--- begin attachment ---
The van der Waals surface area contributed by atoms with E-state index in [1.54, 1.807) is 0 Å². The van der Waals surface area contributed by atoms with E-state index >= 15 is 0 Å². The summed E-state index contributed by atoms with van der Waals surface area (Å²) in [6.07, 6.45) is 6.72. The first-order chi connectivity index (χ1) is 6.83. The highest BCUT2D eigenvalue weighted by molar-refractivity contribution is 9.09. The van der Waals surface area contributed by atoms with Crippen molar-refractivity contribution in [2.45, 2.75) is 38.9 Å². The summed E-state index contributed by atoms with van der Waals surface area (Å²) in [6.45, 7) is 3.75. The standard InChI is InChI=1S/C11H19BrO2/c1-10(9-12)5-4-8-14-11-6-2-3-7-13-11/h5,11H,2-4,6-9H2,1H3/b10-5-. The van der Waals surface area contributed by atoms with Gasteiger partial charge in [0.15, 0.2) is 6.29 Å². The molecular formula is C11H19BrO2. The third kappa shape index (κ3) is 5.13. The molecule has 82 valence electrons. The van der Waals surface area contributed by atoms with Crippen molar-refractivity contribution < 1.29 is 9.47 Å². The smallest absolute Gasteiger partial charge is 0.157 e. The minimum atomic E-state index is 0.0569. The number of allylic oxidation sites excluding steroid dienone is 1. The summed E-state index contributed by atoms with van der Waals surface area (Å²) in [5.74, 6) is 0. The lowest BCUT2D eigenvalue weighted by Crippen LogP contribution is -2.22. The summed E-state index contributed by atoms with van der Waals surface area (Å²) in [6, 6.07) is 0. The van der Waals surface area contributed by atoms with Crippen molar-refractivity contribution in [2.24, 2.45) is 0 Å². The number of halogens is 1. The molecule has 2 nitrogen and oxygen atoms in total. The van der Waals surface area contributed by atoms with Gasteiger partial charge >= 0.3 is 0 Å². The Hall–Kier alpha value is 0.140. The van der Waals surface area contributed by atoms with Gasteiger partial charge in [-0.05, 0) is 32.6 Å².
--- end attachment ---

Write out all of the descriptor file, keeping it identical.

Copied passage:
The van der Waals surface area contributed by atoms with E-state index in [1.54, 1.807) is 0 Å². The van der Waals surface area contributed by atoms with E-state index >= 15 is 0 Å². The summed E-state index contributed by atoms with van der Waals surface area (Å²) in [6.07, 6.45) is 6.72. The first-order chi connectivity index (χ1) is 6.83. The highest BCUT2D eigenvalue weighted by molar-refractivity contribution is 9.09. The van der Waals surface area contributed by atoms with Crippen molar-refractivity contribution in [2.45, 2.75) is 38.9 Å². The summed E-state index contributed by atoms with van der Waals surface area (Å²) in [6.45, 7) is 3.75. The standard InChI is InChI=1S/C11H19BrO2/c1-10(9-12)5-4-8-14-11-6-2-3-7-13-11/h5,11H,2-4,6-9H2,1H3/b10-5-. The van der Waals surface area contributed by atoms with Gasteiger partial charge in [0.15, 0.2) is 6.29 Å². The molecular formula is C11H19BrO2. The third kappa shape index (κ3) is 5.13. The molecule has 82 valence electrons. The van der Waals surface area contributed by atoms with Crippen molar-refractivity contribution < 1.29 is 9.47 Å². The smallest absolute Gasteiger partial charge is 0.157 e. The minimum atomic E-state index is 0.0569. The number of allylic oxidation sites excluding steroid dienone is 1. The summed E-state index contributed by atoms with van der Waals surface area (Å²) in [5.74, 6) is 0. The lowest BCUT2D eigenvalue weighted by Crippen LogP contribution is -2.22. The summed E-state index contributed by atoms with van der Waals surface area (Å²) in [6, 6.07) is 0. The van der Waals surface area contributed by atoms with Crippen molar-refractivity contribution in [2.24, 2.45) is 0 Å². The number of halogens is 1. The molecule has 2 nitrogen and oxygen atoms in total. The van der Waals surface area contributed by atoms with Gasteiger partial charge >= 0.3 is 0 Å². The Hall–Kier alpha value is 0.140. The van der Waals surface area contributed by atoms with Gasteiger partial charge in [-0.05, 0) is 32.6 Å².